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At Your Service

February 8, 2010

Looks like the Obama administration will announce today the formation of a National Climate Service. At this point, it’s only hearsay, as there are plans to announce a ‘major climate initiative’, but many little birdies lead this particular observer to conclude that the rumors are correct.

The concept of a “National Climate Service” dates back decades, but it found new life in the waning days of the George W. Bush administration and has been embraced by the Obama White House. The idea is to create a central federal source of information on everything from projections of sea level rise to maps of the nation’s best sites for wind and solar power.

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4 comments

  1. Good.

    This might provide an opportunity to take a fresh look at the temperature data, and back out some of the weird adjustments which have crept into the data.

    Also – perhaps we can get the baseline redone – so we are not comparing 1200 stations (current) to 6000 stations (1951-1980 baseline) – which introduces a warming bias which is not real.

    This could be a good thing, in my opinion.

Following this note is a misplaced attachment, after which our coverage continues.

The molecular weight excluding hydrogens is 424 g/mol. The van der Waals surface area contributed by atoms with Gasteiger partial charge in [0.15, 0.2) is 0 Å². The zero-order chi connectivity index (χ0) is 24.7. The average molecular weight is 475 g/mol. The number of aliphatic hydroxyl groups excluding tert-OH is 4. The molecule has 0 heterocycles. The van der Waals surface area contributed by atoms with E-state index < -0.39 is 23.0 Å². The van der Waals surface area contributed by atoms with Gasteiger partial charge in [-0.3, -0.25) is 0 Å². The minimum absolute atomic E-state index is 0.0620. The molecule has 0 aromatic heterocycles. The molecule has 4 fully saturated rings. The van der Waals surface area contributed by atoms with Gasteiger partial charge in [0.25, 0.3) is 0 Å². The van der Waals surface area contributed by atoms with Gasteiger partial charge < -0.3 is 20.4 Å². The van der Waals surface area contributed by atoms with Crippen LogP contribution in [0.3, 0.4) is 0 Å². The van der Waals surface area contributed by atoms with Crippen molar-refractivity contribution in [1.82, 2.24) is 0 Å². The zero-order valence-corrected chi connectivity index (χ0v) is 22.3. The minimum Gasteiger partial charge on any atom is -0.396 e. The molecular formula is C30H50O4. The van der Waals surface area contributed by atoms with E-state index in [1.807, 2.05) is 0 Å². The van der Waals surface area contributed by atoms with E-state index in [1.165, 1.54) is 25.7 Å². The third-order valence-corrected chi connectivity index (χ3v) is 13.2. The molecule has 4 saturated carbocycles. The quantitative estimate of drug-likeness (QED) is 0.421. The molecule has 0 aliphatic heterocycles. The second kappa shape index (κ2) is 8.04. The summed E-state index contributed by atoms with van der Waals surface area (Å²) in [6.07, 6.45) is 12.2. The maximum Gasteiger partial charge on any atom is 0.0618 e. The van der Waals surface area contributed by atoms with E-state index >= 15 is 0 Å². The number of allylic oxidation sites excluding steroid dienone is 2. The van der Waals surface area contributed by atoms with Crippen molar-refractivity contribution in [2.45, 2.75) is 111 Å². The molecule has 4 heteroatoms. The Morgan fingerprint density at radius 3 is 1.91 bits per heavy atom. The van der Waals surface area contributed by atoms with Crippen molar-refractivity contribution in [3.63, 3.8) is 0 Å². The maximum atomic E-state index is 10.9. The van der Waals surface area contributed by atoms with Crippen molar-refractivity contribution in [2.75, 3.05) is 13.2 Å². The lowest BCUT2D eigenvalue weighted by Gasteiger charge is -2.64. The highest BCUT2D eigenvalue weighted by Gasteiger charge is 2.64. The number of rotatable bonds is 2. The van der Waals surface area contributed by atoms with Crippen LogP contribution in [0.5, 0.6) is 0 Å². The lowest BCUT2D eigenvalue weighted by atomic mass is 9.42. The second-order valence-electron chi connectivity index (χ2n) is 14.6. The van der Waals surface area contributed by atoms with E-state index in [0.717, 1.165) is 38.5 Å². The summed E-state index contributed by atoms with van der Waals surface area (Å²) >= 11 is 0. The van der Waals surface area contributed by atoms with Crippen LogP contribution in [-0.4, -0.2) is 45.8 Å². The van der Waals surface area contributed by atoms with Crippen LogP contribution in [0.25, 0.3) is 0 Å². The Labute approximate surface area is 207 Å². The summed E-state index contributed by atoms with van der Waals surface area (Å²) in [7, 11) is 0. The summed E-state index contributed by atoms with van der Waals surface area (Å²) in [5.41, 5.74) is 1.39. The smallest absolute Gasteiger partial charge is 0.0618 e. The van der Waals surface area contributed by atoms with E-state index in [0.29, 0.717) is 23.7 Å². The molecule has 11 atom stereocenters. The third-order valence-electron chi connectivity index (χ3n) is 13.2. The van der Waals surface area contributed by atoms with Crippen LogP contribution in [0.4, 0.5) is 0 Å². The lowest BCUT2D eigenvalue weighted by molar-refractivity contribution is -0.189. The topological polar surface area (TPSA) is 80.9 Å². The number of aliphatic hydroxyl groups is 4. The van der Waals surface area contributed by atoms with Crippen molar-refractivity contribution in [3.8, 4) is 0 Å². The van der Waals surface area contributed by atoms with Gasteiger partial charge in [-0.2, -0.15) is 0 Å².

2. It is now official:

    http://www.noaanews.noaa.gov/stories2010/20100208_climategov.html

    Rick,

    You can calculate any baseline you wish:

    http://data.giss.nasa.gov/gistemp/maps/

    The last decade will still be the warmest on record.


  3. Luminous Beauty:

    It is not the years that I am talking about – but the stations.

    I am not aware of a way to pick a subset of say 1000 stations for the baseline (say 1901 – 1999) and then compare the same 1000 stations for say 2008 to the baseline.

    I would suggest that this would be a nice feature of the new new website – so apples can be compared to apples.


  4. You probably should talk to Roger Pielke Sr. about this. Back in the 1970s there was a state climatology service as part of the National Weather Bureau. That service was terminated in 1973 as part of the general cutbacks of the time, and independent state offices were established helter skelter with, to put it bluntly, very strange and mysterious funding mechanisms. People cobbled together whatever they could which meant that the offices varied in competence and capability.

    The reestablishment of a central climatology service will hopefully reintegrate the entire effort. Eli had a rather strange back and forth with Roger Sr. who was complaining how some of the more opinionated state climatologists (no honest brokers they) were being persecuted. My position was that the climatology service should be a federal government function just as ag extension is.



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